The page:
However he said the government had limited room to manoeuvre as the fiscal deficit crossed the full-year target in the seven months to October.
The slowdown in the July-September quarter was mainly due to a sharp dip in the manufacturing sector and agriculture output, the Ministry of Statistics and Programme Implementation said in a statement. However, the government's expenditure figures have shown an increase in the second quarter. "The strong corrective action of the past 5 years, of emphasizing on rule of law and formalization of the economy, are bound to have a short-term drag effect", he said, while addressing the 30th convocation ceremony of Sambalpur University of Odisha, his alma mater on Friday.
"We were expecting numbers to range from 4.8 to 5.2 percent. Going by the indicators like Diwali and vehicle sales, our sense is that it will pretty much bottom out at this level".
"I don't see turn-around of investment cycle in residential real estate space unless there is a shake-up in the existing firms which have become over-leveraged and insolvent as their cost of projects far exceeds their expected revenues from sale of properties", he said.
"We have certainly bottomed out. We expect FY20 H2 growth to recover to 5.6% clocking a growth of 5.2-5.3 percent in FY20".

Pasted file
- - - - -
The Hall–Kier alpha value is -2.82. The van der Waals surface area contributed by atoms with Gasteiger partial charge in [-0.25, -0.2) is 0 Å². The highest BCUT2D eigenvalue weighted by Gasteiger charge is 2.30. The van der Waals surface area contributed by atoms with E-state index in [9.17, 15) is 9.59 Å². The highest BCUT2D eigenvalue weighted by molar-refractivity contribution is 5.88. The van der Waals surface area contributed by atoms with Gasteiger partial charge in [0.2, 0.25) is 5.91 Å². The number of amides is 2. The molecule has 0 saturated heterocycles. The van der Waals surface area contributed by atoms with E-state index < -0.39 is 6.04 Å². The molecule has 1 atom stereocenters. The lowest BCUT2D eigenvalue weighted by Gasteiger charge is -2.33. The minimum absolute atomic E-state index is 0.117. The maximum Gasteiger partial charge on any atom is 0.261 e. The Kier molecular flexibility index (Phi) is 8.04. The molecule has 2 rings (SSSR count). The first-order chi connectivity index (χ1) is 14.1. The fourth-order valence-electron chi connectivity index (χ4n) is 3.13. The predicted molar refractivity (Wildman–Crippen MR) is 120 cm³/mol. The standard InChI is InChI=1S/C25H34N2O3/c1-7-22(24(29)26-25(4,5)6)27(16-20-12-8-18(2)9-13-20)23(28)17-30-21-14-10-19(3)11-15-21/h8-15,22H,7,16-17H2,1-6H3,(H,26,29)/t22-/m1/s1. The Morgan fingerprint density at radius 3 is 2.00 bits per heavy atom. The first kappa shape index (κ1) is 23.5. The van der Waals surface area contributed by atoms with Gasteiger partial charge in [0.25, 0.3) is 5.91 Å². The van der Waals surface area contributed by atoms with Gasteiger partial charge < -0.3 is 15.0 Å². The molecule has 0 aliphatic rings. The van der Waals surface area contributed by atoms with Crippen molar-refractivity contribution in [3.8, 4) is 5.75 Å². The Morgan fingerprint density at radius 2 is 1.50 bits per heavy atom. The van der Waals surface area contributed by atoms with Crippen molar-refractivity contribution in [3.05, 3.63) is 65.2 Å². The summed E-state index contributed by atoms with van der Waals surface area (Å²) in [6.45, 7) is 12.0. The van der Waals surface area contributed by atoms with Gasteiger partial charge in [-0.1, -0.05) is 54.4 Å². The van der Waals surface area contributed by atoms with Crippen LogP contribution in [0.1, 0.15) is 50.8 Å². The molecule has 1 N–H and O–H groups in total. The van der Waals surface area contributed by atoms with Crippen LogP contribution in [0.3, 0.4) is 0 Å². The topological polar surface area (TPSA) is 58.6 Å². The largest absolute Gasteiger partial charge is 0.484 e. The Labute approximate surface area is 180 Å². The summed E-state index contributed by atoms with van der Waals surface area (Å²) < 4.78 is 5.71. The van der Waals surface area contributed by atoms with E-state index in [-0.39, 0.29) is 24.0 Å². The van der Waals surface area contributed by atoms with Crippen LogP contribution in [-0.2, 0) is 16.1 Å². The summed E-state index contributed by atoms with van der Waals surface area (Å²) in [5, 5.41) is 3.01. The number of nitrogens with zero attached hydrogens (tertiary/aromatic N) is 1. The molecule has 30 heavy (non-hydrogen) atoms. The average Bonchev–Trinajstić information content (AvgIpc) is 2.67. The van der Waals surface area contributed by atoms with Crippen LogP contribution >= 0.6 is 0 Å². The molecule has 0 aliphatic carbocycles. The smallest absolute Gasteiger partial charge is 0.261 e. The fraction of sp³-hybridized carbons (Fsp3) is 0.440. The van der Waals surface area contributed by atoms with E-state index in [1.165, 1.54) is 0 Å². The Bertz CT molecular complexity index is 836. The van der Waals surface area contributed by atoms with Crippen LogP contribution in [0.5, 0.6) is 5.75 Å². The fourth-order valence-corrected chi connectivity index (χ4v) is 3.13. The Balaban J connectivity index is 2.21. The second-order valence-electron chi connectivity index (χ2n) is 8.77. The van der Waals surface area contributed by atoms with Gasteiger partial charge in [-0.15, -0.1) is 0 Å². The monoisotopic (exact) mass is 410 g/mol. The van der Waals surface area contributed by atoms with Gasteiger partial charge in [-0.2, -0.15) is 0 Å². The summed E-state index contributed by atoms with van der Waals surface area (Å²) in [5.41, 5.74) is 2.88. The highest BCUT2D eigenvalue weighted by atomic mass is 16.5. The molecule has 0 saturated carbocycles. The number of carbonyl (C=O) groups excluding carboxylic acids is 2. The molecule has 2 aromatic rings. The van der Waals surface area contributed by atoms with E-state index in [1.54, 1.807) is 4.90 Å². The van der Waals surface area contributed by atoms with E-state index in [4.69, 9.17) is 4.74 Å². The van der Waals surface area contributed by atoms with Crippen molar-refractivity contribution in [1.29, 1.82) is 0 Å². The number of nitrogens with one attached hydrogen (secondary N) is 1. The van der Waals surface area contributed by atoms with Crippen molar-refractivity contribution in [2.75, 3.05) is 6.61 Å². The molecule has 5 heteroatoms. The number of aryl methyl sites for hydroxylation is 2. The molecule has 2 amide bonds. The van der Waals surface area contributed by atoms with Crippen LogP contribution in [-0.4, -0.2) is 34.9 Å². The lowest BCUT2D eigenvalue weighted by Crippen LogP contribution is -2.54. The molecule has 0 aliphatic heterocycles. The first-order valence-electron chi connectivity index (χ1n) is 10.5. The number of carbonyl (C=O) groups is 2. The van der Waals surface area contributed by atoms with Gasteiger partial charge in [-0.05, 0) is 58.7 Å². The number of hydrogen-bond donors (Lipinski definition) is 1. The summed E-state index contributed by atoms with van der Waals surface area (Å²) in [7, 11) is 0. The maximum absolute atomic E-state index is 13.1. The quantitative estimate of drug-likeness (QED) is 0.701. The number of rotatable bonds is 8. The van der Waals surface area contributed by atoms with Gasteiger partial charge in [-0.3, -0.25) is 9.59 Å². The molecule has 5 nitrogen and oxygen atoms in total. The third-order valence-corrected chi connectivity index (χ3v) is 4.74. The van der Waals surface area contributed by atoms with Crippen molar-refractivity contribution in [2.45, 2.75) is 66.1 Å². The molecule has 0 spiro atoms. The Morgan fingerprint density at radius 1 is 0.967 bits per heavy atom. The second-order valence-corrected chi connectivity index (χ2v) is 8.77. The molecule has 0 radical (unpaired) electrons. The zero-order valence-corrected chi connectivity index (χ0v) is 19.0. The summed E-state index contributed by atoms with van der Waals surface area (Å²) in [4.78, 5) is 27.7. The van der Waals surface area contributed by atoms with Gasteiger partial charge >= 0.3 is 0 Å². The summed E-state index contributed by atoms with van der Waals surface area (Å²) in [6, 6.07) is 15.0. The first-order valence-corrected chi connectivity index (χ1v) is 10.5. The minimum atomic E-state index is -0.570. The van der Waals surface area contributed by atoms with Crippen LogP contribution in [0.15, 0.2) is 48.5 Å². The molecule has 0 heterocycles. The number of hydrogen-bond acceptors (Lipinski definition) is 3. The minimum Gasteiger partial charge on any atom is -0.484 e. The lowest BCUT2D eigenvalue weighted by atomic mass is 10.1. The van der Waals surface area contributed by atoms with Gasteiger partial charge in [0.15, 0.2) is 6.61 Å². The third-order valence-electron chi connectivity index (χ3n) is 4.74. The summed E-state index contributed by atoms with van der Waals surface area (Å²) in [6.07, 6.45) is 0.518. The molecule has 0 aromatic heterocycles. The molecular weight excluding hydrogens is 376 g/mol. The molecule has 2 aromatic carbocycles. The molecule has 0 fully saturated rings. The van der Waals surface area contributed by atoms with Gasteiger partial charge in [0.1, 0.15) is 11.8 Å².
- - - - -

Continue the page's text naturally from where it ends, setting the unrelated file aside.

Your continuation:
In October, RBI too had cut growth estimates as consumer demand remained sluggish. Rates are now at a nine-year low.
Gross fixed capital formation, which represents investment demand in the economy, decelerated to 1% in the September quarter after picking up in the preceding three months, while private consumption showed sequential improvement, expanding by 5.1%.
Meanwhile, the government said though growth may have slowed, there is no fear of recession, which is typically defined as negative growth for two straight quarters.
"A rate cut is definitely on the cards".
"Monetary policy clearly has limitations when it comes to boosting growth in the present situation. The slippage in the fiscal deficit should not worry the government as boosting growth should be its top priority".
Talking to IANS, former Chief Statistician of India, Pronab Sen said the manufacturing showing negative growth is certainly worrying.
On a half-yearly basis (April-September 2019), GDP growth came in at 4.8 per cent as compared to 7.5 per cent in the same period a year ago. Whereas in the same period of past year, the sector achieved growth at the rate of 8.7 percent.
According to data released by the National Statistical Office, nominal GDP grew 6.1% during the September quarter, against the government's assumption of 11.5% in the 2019-20 budget.